The FCC voted 3-2 Thursday to repeal net neutrality rules, ending Obama-era regulations that prohibited Internet providers from blocking or slowing web content. Whereas all Internet traffic previously shared same "lane," it can now be split among different lanes with different speeds. Those differing speeds could hurt telemedicine since it requires a "pretty robust connection," said Mei Kwong, interim executive director and policy advisor for the Center for Connected Health Policy. "The last thing you want is for the interaction to suddenly freeze or the audio to go out or for the picture to be pixelated."  Though the FCC could make exceptions for healthcare so it's not subject to the same rules, Kwong and others said, that might still leave patients to fend for themselves.  "What do you do then for the individual who's at home and trying to get services at home?" Kwong asked.  These changes run counter to some recent VA efforts to expand telemedicine, she said. They also run counter to what the majority of Americans want, FCC commissioner Mignon Clyburn said Thursday. "Those very same broadband Internet service providers that the majority says you should trust to do right by you will put profits and shareholders returns above what is best for you," she said.  "When the current protections are abandoned, and the rules that have been officially in place since 2015 are repealed, we will have a Cheshire cat version of net neutrality," Clyburn said. "We will be in a world where regulatory substance fades to black and all that is left is a broadband provider's toothy grin."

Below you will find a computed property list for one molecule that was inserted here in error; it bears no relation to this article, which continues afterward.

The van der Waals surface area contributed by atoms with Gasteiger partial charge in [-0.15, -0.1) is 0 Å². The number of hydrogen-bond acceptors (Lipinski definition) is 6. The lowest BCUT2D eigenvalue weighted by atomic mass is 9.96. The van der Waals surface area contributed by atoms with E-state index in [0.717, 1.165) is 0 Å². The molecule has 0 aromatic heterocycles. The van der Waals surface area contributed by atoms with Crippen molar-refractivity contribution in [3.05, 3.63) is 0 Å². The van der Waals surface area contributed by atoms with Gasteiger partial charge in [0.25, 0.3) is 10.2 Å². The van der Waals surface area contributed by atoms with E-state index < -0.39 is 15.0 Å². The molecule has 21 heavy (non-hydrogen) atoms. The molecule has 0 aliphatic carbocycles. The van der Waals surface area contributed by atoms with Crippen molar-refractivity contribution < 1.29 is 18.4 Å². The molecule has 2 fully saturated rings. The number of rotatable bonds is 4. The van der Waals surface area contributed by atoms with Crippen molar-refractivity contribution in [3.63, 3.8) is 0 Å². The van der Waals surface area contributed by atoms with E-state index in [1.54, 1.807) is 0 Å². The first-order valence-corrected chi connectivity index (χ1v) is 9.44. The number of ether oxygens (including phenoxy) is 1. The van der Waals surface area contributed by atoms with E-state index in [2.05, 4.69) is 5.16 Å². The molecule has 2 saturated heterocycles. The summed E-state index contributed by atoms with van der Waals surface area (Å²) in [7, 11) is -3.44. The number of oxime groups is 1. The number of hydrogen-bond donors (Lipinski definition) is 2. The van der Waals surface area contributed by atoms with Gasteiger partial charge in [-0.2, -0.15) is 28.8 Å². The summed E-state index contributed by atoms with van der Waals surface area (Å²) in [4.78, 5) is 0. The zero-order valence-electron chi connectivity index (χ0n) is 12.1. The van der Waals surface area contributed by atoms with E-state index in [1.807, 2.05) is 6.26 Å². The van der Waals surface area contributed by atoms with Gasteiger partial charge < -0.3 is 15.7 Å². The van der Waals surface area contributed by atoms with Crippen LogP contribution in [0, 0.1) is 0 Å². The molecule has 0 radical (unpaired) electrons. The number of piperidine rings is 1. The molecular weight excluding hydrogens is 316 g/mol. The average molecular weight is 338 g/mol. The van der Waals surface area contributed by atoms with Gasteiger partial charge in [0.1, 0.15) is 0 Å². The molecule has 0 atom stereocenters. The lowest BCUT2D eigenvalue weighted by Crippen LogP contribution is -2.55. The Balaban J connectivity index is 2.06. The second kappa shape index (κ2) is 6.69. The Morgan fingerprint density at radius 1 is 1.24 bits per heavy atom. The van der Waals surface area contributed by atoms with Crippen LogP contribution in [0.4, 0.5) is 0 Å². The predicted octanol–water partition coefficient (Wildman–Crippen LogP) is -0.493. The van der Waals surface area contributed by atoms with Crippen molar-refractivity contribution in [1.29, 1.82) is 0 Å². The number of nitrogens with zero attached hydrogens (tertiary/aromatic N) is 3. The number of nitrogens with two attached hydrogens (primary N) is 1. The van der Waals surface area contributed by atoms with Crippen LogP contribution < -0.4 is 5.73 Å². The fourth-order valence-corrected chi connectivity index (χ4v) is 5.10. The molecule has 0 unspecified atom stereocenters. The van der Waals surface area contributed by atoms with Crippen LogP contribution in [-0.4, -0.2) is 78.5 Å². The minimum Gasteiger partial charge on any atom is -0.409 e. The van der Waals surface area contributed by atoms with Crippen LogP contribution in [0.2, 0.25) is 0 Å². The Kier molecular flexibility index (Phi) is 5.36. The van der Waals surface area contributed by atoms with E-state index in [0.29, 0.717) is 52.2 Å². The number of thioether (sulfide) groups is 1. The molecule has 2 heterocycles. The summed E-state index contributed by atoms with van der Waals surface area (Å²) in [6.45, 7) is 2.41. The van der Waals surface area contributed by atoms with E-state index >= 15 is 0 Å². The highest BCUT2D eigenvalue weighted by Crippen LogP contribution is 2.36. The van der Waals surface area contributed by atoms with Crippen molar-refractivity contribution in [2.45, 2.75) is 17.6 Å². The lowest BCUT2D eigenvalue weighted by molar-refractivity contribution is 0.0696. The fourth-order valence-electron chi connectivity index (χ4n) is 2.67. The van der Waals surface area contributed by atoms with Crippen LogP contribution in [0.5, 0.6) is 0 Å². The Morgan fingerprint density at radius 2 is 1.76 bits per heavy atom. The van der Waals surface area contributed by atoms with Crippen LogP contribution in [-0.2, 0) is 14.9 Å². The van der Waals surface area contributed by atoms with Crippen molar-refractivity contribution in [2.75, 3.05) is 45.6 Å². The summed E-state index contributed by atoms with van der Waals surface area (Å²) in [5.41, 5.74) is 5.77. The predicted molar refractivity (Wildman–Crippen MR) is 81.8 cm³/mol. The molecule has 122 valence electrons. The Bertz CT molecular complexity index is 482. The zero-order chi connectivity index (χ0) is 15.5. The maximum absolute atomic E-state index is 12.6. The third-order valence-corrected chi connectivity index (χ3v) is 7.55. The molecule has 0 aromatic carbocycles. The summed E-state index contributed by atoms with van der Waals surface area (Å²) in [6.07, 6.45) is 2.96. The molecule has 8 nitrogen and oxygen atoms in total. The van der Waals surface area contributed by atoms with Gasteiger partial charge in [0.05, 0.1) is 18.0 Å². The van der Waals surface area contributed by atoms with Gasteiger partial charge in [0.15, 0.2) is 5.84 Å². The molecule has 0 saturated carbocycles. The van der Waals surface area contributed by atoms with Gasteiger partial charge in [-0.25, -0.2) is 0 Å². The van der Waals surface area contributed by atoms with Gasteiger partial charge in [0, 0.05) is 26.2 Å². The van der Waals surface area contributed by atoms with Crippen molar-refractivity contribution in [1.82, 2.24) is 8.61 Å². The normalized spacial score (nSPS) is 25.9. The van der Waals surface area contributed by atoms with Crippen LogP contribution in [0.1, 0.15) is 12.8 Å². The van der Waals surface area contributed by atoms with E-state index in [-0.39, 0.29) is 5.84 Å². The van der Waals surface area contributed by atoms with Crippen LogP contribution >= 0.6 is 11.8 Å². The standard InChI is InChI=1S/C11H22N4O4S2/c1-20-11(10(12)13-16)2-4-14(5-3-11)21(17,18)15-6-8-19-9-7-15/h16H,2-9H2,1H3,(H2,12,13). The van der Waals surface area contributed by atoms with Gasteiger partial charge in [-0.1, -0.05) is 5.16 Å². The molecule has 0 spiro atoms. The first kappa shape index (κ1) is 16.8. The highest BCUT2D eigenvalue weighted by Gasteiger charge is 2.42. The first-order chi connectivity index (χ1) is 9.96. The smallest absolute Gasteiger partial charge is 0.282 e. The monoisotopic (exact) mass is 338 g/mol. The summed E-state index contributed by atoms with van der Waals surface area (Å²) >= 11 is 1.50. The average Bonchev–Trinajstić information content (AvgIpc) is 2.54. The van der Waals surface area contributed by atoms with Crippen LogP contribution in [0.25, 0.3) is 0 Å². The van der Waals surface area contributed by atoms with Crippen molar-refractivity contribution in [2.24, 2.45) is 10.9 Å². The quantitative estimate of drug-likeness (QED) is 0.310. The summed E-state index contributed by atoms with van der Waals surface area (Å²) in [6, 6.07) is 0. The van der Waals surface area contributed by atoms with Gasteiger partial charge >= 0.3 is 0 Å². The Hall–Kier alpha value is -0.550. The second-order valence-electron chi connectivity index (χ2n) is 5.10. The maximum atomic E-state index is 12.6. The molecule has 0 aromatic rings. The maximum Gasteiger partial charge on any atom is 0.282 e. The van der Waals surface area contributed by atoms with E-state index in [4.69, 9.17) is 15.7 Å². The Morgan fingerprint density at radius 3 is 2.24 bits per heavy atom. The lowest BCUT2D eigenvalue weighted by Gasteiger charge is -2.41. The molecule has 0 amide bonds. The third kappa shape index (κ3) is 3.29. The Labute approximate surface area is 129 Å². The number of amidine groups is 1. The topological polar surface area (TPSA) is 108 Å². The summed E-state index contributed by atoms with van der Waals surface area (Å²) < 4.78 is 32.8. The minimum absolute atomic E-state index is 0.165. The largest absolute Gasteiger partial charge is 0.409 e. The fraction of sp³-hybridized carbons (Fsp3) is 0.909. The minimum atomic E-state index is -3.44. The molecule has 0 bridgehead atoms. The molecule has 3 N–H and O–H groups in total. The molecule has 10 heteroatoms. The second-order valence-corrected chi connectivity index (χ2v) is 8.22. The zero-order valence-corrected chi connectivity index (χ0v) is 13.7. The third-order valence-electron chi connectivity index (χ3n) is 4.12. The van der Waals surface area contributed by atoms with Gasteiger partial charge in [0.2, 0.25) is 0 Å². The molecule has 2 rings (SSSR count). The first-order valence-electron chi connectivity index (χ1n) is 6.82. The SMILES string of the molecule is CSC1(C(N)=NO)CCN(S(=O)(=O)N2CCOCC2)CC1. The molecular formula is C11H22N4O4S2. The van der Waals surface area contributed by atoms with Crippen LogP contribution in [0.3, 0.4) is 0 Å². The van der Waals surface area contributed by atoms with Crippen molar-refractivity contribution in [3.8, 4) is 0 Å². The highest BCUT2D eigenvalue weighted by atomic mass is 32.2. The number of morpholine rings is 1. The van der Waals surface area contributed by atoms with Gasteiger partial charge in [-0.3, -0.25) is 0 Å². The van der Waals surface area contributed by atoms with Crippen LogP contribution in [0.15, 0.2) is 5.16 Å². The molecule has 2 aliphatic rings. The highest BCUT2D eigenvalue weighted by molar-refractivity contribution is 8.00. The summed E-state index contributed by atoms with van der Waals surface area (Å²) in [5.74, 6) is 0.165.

• FCC's Net Neutrality Change May Have Big Implications for Telehealth

    California Health Care Foundation